Interestingly, emerging new real-world data indicate that both the Pfizer and AstraZeneca vaccines cut the spread of symptomatic COVID-19 within a household by up to 50 per cent after one shot. In addition, AstraZeneca’s shot was 76 per cent effective at protecting against COVID-19 with symptoms for at least 90 days after the first shot. The study also found that AstraZeneca’s vaccine was 88 per cent effective against hospital admissions. These data suggest that continuing to rapidly vaccinate Canadians will have a marked impact on hospitalization and might lead to commensurate reductions in post-COVID-19 conditions and deaths.

In public health, we stress the importance of prevention. Staving off serious health issues related to this never-ending pandemic is of the utmost importance. Therefore, it is necessary to use the evidence of long-term risks to highlight the real dangers of COVID-19 and encourage all Canadians to be vaccinated and protect themselves, their loved ones and their community from potentially devastating short- and long-term health effects.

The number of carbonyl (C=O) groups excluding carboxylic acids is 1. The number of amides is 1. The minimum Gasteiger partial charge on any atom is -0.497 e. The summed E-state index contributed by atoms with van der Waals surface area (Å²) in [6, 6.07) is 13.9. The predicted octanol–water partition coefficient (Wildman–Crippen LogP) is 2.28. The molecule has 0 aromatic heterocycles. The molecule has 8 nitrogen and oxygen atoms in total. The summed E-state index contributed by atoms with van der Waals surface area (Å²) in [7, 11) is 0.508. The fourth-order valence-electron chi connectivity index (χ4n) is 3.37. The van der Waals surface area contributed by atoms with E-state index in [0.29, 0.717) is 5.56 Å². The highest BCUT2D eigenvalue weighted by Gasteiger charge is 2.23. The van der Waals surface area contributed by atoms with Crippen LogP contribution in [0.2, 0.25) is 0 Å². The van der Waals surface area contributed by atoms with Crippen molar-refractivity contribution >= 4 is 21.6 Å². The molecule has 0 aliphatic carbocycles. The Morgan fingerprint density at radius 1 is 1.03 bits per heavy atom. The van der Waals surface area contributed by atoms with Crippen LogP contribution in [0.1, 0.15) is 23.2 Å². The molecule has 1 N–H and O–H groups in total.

Given that the burden of long-haul COVID-19 is substantial, the lingering effects of this disease will reverberate for many decades.

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Authors

Ediriweera Desapriya

Contributor

Dr. Ediriweera Desapriya is a special need educator and previously worked as a research associate for the Department of Pediatrics, in the Faculty of Medicine at UBC, for 17 years.

Parisa Khoshpouri

Contributor

Dr. Parisa Khoshpouri is a research associate in the Department of Radiology, Faculty of Medicine, University of British Columbia.

Kamal Gunatunge

Contributor

Kamal Gunatunge is a senior lecturer in the Department of Pharmacology, Faculty of Medicine, University of Sri Jayewardenepura Nugegoda, Sri Lanka.